2.5.1 There is a deictic expression referring to the governing voice's time and place given as part of the words of the governing voice at 182, "and it may still be seen to this day", with reference to an officer in charge of Jewish affairs and his duty.

2.6 The text presents itself as speaking to certain persons, groups or entities, thus projecting an addressee of the text. The text is addressed explicitly to Philocrates (1, 322), who is presented as the brother of the governing voice's persona (7). See 1.1.5 for details.

2.6.1 The governing voice uses apostrophe with a proper name and second-person grammatical forms. The addressee is called by name, " O Philocrates" (1, 322), "O my dear brother Philocrates" (120), and is spoken of in the second person singular.

2.6.1.1 An audience is identified as the intended receiver of a text projecting itself as a letter: The text does not explicitly describe itself as a letter; but there is a clearly identified audience in the person of Philocrates, who is named in a heading, and at the start and the conclusion of the text (see 1.1.5.); and the text's form, style and contents are not inconsistent with other letters from the Graeco-Roman period: see Alexander, "Epistolary Literature". Thus the text begins with a salutation to Philocrates, who is greeted as one with a love of learning, and who is eager to acquire knowledge through an account of history and its lessons. The conclusion of the text (322) once again explicitly names Philocrates as the recipient of "the whole story of the events". The cordial salutations at the beginning and end of the text, couched in personal terms, imply that the text could be construed as a letter.

2.6.2 The projected addressee is characterized as having a certain moral or epistemic stance. Philocrates is known to the governing voice, who addresses him: "I am convinced that you, with your disposition towards holiness and your sympathy with men who live according to the Holy Law, will more readily listen to the account I am proposing to set forth..." (4-5); "you have aspirations which are so noble, and since you are not only my brother in character no less than in blood but are one with me as well in the pursuit of goodness" (7).

Top of the Page

4.1 The text narrates events which are strongly emplotted, with interlocking events, characters, motivations, causes, times or locations.

4.1.2 All subordinate events are presented as preparing one crisis and its solution, and as addressing one unified time span and telling the fate of a group of characters: The plans for the translation of the Hebrew Torah into Greek in the reign of Ptolemy II, and the means by which they were brought to a successful conclusion, are narrated; and all other events, including the manumission of Jewish slaves captured by Ptolemy's father, are in subordination to this key event.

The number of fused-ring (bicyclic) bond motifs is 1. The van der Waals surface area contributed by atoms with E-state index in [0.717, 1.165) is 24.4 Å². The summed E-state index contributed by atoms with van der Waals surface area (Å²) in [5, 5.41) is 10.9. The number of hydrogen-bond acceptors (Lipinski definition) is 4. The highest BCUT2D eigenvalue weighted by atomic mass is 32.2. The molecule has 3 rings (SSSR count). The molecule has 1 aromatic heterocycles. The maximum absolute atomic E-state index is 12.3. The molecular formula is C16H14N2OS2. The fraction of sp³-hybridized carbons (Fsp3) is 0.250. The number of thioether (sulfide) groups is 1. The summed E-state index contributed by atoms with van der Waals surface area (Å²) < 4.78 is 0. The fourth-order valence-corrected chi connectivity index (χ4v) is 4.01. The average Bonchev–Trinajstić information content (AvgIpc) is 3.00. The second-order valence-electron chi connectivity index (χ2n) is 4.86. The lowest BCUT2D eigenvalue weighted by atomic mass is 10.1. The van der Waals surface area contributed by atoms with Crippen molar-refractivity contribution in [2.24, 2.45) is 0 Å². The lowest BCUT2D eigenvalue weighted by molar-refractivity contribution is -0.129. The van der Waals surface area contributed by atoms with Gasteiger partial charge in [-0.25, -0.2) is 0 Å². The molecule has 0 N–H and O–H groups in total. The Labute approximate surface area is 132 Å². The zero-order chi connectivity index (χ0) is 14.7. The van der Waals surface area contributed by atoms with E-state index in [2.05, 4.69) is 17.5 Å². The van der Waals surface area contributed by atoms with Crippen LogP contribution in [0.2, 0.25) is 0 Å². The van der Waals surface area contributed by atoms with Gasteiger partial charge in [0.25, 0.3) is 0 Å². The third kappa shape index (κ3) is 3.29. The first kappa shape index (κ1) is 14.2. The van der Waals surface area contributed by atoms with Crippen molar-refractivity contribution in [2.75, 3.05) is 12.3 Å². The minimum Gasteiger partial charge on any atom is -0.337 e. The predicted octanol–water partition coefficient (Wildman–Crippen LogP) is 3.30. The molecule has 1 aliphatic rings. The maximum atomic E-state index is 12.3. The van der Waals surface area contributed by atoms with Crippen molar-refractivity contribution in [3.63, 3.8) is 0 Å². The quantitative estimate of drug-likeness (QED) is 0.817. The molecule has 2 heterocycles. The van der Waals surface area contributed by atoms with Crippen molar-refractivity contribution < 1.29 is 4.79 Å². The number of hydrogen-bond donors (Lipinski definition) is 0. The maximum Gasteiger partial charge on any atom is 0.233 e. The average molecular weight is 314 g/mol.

4.1.2.1 The narrative builds up one central narrative tension for a set of events as having special intrinsic interest, or unites a number of narrative strands. The central narrative consists of the account of the translation of the Hebrew Torah, while relating events of intrinsic interest (the embassy to Jerusalem, with the description of the city, its Temple, and the country surrounding it), and uniting a number of narrative strands, such as the freeing of the Jewish slaves captured by Ptolemy's father; the accounts of the seven day symposium; and the details of the arrangements made for the work of the translators.

4.1.2.2 The narrative pivots around a small set of inter-connected characters, the principals being King Ptolemy II and his librarian Demetrius of Phalerum; the high priest Eleazar; and the translators.

4.1.3 The narrative provides a clear closure. The translation of the Law into Greek is presented not only as completed, but as having received the approval of the Jewish population (who pronounce a curse on anyone seeking to alter it) and of the King himself (308-312), who orders that the translation be carefully guarded and preserved (317).

4.1.4 The narrative foregrounds apparently exact information on the absolute and relative timing of events: The events are presented as taking place in the reign of Ptolemy II, and they are related in chronological sequence and in great detail.

4.1.5 The narrative foregrounds quantifiable non-temporal information: While not a pervasive element in the narrative, such information is central, inasmuch as six translators are chosen from each tribe of Israel, and their names are given (47-50). The narrative of the symposium is structured around the king's question to each one of these translators in turn.

4.2 The event sequence is projected as related to the sequence of text parts as follows:

4.2.1 The report sequence mirrors the projected chronological sequence of events mostly or wholly: The sequence of events appears simple and uncomplicated, the narrative proceeding from the moment when a question is raised about the Jewish Law and the desirability of procuring a copy of it for the Alexandrian Library, to the eventual completion of a translation of this Law into Greek and its approval by the King.

4.8 The text provides scene-setting information, other than the introduction of an I-narration.

4.8.1 There is an explicit introduction of the chronological and spatial setting of the action: The governing voice presents itself as witness to the action, setting the scene initially in the court of king Ptolemy II, and describing the embassy to Jerusalem, and its return to Egypt. The mention of characters involved in the action, and their time and place, is explicit (e.g., 1-11; 83-172).